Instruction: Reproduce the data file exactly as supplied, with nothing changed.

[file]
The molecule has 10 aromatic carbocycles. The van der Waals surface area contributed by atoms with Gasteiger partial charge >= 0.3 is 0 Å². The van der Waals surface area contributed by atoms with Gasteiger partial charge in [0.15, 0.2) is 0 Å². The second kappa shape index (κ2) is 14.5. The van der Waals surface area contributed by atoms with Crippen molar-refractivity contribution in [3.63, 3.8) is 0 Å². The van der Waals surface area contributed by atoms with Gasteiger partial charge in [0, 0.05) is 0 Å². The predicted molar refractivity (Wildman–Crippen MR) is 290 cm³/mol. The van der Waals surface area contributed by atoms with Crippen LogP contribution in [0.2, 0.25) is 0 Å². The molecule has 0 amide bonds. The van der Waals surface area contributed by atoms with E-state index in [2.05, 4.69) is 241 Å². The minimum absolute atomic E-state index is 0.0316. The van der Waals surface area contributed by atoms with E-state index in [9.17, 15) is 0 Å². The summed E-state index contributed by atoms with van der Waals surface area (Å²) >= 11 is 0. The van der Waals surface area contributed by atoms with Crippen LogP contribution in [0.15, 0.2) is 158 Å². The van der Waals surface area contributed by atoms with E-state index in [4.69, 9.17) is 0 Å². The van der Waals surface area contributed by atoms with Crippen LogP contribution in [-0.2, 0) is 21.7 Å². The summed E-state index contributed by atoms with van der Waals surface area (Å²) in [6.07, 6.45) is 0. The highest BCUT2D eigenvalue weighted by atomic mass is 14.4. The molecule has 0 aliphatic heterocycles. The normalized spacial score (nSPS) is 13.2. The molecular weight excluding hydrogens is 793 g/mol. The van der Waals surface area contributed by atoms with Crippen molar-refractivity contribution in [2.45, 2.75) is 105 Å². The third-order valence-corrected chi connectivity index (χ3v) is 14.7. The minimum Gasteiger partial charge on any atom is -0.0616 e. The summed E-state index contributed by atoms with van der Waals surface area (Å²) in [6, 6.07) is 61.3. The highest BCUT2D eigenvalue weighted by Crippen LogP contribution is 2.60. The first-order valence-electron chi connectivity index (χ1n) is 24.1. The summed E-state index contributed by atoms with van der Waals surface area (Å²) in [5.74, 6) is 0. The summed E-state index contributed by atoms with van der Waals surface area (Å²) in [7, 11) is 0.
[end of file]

The molecule has 10 aromatic carbocycles. The van der Waals surface area contributed by atoms with Gasteiger partial charge >= 0.3 is 0 Å². The van der Waals surface area contributed by atoms with Gasteiger partial charge in [0.15, 0.2) is 0 Å². The second kappa shape index (κ2) is 14.5. The van der Waals surface area contributed by atoms with Crippen molar-refractivity contribution in [3.63, 3.8) is 0 Å². The van der Waals surface area contributed by atoms with Gasteiger partial charge in [0, 0.05) is 0 Å². The predicted molar refractivity (Wildman–Crippen MR) is 290 cm³/mol. The van der Waals surface area contributed by atoms with Crippen LogP contribution in [0.2, 0.25) is 0 Å². The molecule has 0 amide bonds. The van der Waals surface area contributed by atoms with E-state index in [2.05, 4.69) is 241 Å². The minimum absolute atomic E-state index is 0.0316. The van der Waals surface area contributed by atoms with E-state index in [9.17, 15) is 0 Å². The summed E-state index contributed by atoms with van der Waals surface area (Å²) >= 11 is 0. The van der Waals surface area contributed by atoms with Crippen LogP contribution in [0.15, 0.2) is 158 Å². The van der Waals surface area contributed by atoms with E-state index in [4.69, 9.17) is 0 Å². The van der Waals surface area contributed by atoms with Crippen LogP contribution in [-0.2, 0) is 21.7 Å². The summed E-state index contributed by atoms with van der Waals surface area (Å²) in [6.07, 6.45) is 0. The highest BCUT2D eigenvalue weighted by atomic mass is 14.4. The molecule has 0 aliphatic heterocycles. The normalized spacial score (nSPS) is 13.2. The molecular weight excluding hydrogens is 793 g/mol. The van der Waals surface area contributed by atoms with Crippen molar-refractivity contribution in [2.45, 2.75) is 105 Å². The third-order valence-corrected chi connectivity index (χ3v) is 14.7. The minimum Gasteiger partial charge on any atom is -0.0616 e. The summed E-state index contributed by atoms with van der Waals surface area (Å²) in [6, 6.07) is 61.3. The highest BCUT2D eigenvalue weighted by Crippen LogP contribution is 2.60. The first-order valence-electron chi connectivity index (χ1n) is 24.1. The summed E-state index contributed by atoms with van der Waals surface area (Å²) in [5.74, 6) is 0. The summed E-state index contributed by atoms with van der Waals surface area (Å²) in [7, 11) is 0.